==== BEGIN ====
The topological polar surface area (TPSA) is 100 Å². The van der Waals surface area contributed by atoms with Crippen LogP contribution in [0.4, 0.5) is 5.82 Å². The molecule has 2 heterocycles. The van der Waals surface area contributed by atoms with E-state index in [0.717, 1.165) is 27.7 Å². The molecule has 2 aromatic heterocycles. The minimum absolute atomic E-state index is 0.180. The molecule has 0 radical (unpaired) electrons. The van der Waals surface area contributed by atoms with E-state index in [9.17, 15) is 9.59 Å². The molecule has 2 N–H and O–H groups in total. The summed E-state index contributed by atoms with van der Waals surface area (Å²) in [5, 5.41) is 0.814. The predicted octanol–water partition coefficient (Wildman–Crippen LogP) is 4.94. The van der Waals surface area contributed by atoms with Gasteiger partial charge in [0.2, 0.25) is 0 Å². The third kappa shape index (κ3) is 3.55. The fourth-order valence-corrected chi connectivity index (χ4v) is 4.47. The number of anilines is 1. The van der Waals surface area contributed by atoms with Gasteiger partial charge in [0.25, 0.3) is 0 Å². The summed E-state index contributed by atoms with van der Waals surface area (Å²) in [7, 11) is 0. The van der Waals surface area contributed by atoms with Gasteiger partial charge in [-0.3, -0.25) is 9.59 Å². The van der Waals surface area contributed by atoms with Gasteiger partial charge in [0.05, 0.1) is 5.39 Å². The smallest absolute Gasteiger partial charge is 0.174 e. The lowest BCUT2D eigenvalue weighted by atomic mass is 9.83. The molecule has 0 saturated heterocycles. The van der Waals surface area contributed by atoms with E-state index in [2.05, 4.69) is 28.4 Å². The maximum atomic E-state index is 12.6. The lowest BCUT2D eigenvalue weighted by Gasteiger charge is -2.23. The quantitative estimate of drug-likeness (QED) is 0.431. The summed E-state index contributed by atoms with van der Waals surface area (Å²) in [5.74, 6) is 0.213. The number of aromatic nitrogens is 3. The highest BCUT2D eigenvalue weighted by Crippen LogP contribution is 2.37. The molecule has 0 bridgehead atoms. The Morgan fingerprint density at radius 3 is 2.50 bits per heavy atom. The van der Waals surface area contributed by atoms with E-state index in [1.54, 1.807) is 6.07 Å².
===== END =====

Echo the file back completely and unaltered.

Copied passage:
The topological polar surface area (TPSA) is 100 Å². The van der Waals surface area contributed by atoms with Crippen LogP contribution in [0.4, 0.5) is 5.82 Å². The molecule has 2 heterocycles. The van der Waals surface area contributed by atoms with E-state index in [0.717, 1.165) is 27.7 Å². The molecule has 2 aromatic heterocycles. The minimum absolute atomic E-state index is 0.180. The molecule has 0 radical (unpaired) electrons. The van der Waals surface area contributed by atoms with E-state index in [9.17, 15) is 9.59 Å². The molecule has 2 N–H and O–H groups in total. The summed E-state index contributed by atoms with van der Waals surface area (Å²) in [5, 5.41) is 0.814. The predicted octanol–water partition coefficient (Wildman–Crippen LogP) is 4.94. The van der Waals surface area contributed by atoms with Gasteiger partial charge in [0.2, 0.25) is 0 Å². The third kappa shape index (κ3) is 3.55. The fourth-order valence-corrected chi connectivity index (χ4v) is 4.47. The number of anilines is 1. The van der Waals surface area contributed by atoms with Gasteiger partial charge in [0.25, 0.3) is 0 Å². The summed E-state index contributed by atoms with van der Waals surface area (Å²) in [7, 11) is 0. The van der Waals surface area contributed by atoms with Gasteiger partial charge in [-0.3, -0.25) is 9.59 Å². The van der Waals surface area contributed by atoms with Gasteiger partial charge in [0.05, 0.1) is 5.39 Å². The smallest absolute Gasteiger partial charge is 0.174 e. The lowest BCUT2D eigenvalue weighted by atomic mass is 9.83. The molecule has 0 saturated heterocycles. The van der Waals surface area contributed by atoms with E-state index in [2.05, 4.69) is 28.4 Å². The maximum atomic E-state index is 12.6. The lowest BCUT2D eigenvalue weighted by Gasteiger charge is -2.23. The quantitative estimate of drug-likeness (QED) is 0.431. The summed E-state index contributed by atoms with van der Waals surface area (Å²) in [5.74, 6) is 0.213. The number of aromatic nitrogens is 3. The highest BCUT2D eigenvalue weighted by Crippen LogP contribution is 2.37. The molecule has 0 bridgehead atoms. The Morgan fingerprint density at radius 3 is 2.50 bits per heavy atom. The van der Waals surface area contributed by atoms with E-state index in [1.54, 1.807) is 6.07 Å².